Hey there, time traveller!
This article was published 11/2/2014 (1107 days ago), so information in it may no longer be current.
Finance Minister Jim Flaherty’s budget contained virtually no goodies for Winnipeg or Manitoba except an overhaul to the Emerson border crossing announced a year ago.
The 400-plus page document, released Tuesday afternoon, was always sold as a stand-pat budget, with little new spending as the Conservatives move to eliminate the deficit in time for the 2015 election.
But, local policy experts were hard-pressed to find much in the budget that will directly impact the province.
Association of Manitoba Municipalities president Doug Dobrowolski said he was disappointed the budget included no details on the new Building Canada infrastructure fund that towns and cities are looking to for the next generation of road, sewer and transit funding.
"On the infrastructure side, it’s very vague and very disappointing," said Dobrowolski.
And, Northern Grand Chief David Harper said he was hoping for more details on the recently-announced First Nations education agreement.
But, Harper was pleased to hear Ottawa would boost funding to its Northern nutrition program. The amount of new funding won’t be announced until a later date.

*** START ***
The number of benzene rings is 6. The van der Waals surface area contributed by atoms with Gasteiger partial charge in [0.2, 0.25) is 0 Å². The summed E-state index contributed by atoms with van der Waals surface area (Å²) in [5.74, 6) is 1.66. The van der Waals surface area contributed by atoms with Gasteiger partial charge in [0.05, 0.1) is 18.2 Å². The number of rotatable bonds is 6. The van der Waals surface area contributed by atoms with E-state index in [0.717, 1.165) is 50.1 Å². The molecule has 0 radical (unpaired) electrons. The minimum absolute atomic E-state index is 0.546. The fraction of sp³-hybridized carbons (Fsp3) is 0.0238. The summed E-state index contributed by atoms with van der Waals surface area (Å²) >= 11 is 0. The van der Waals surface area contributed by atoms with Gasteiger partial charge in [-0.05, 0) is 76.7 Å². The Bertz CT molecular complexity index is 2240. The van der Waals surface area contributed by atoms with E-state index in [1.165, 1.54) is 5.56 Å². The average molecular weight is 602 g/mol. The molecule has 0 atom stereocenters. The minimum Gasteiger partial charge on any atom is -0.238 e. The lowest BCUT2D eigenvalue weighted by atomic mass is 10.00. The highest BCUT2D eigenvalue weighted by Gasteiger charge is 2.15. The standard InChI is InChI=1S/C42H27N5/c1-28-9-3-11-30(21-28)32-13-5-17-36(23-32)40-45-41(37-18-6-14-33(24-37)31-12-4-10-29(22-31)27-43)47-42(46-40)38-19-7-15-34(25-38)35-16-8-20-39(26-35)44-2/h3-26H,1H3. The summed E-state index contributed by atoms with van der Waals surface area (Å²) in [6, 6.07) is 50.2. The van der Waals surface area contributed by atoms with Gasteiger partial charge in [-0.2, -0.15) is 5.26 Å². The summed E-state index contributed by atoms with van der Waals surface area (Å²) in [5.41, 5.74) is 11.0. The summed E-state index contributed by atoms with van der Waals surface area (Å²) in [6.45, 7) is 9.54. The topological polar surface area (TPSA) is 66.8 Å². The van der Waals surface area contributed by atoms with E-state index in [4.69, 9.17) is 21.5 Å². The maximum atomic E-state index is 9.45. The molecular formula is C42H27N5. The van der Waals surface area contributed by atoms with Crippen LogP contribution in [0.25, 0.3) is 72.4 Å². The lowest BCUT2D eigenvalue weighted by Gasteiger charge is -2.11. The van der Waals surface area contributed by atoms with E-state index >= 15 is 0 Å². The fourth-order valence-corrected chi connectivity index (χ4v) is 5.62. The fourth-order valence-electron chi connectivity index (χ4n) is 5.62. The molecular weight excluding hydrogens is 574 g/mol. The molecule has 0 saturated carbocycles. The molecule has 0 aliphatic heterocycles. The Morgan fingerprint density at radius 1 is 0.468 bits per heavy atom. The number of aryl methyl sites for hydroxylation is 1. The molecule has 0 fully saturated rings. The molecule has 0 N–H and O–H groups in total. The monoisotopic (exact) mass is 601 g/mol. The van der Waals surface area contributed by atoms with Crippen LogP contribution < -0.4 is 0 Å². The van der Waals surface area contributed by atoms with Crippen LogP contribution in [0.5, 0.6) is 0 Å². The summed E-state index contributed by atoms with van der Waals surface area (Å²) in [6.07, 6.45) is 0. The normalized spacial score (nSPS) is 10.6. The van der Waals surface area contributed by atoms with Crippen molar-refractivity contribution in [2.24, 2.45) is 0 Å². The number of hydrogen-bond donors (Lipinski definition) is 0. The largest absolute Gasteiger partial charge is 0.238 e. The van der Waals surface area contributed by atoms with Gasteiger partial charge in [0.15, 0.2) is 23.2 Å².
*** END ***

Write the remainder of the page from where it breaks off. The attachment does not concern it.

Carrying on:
Manitoba’s Jobs and Economy Minister Theresa Oswald said today there is little in the budget for Manitoba — just the opposite, in fact.
"It’s not what I would define as a block-buster read," she said.
Oswald said the budget confirms Ottawa is not prepared at this time to address a loss of an anticipated $100-million in transfer payments this year due to what the province describes as a population miscount by Statistics Canada. The Selinger government argues the federal agency underestimated the province’s population by 18,000 people, which essentially robs the province of per capita health and social transfer payments to reflect population growth.
"What we’re seeing in this budget today is no acknowledgement of the fact that Manitoba, growing in population, will have to made do with same amount they’ve been getting for five years," she said.
She said the province has asked for "sober second look" into the discrepancy and will live by whatever that independent review determines.